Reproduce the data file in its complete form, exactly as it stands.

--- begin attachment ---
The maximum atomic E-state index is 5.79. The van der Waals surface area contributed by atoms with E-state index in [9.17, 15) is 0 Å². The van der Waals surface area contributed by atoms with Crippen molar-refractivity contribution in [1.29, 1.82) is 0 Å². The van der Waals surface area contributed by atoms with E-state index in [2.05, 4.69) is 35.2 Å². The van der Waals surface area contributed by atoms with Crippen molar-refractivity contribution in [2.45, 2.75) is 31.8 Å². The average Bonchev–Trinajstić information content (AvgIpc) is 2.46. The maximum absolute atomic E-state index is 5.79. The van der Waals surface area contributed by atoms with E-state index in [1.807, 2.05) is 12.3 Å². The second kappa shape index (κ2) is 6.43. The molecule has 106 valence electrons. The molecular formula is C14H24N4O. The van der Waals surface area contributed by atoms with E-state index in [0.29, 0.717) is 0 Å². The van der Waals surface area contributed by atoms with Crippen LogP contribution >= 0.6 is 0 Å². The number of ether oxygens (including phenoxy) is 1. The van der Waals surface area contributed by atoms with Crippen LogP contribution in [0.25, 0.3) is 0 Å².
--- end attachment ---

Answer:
The maximum atomic E-state index is 5.79. The van der Waals surface area contributed by atoms with E-state index in [9.17, 15) is 0 Å². The van der Waals surface area contributed by atoms with Crippen molar-refractivity contribution in [1.29, 1.82) is 0 Å². The van der Waals surface area contributed by atoms with E-state index in [2.05, 4.69) is 35.2 Å². The van der Waals surface area contributed by atoms with Crippen molar-refractivity contribution in [2.45, 2.75) is 31.8 Å². The average Bonchev–Trinajstić information content (AvgIpc) is 2.46. The maximum absolute atomic E-state index is 5.79. The van der Waals surface area contributed by atoms with E-state index in [1.807, 2.05) is 12.3 Å². The second kappa shape index (κ2) is 6.43. The molecule has 106 valence electrons. The molecular formula is C14H24N4O. The van der Waals surface area contributed by atoms with E-state index in [0.29, 0.717) is 0 Å². The van der Waals surface area contributed by atoms with Crippen LogP contribution >= 0.6 is 0 Å². The number of ether oxygens (including phenoxy) is 1. The van der Waals surface area contributed by atoms with Crippen LogP contribution in [0.25, 0.3) is 0 Å².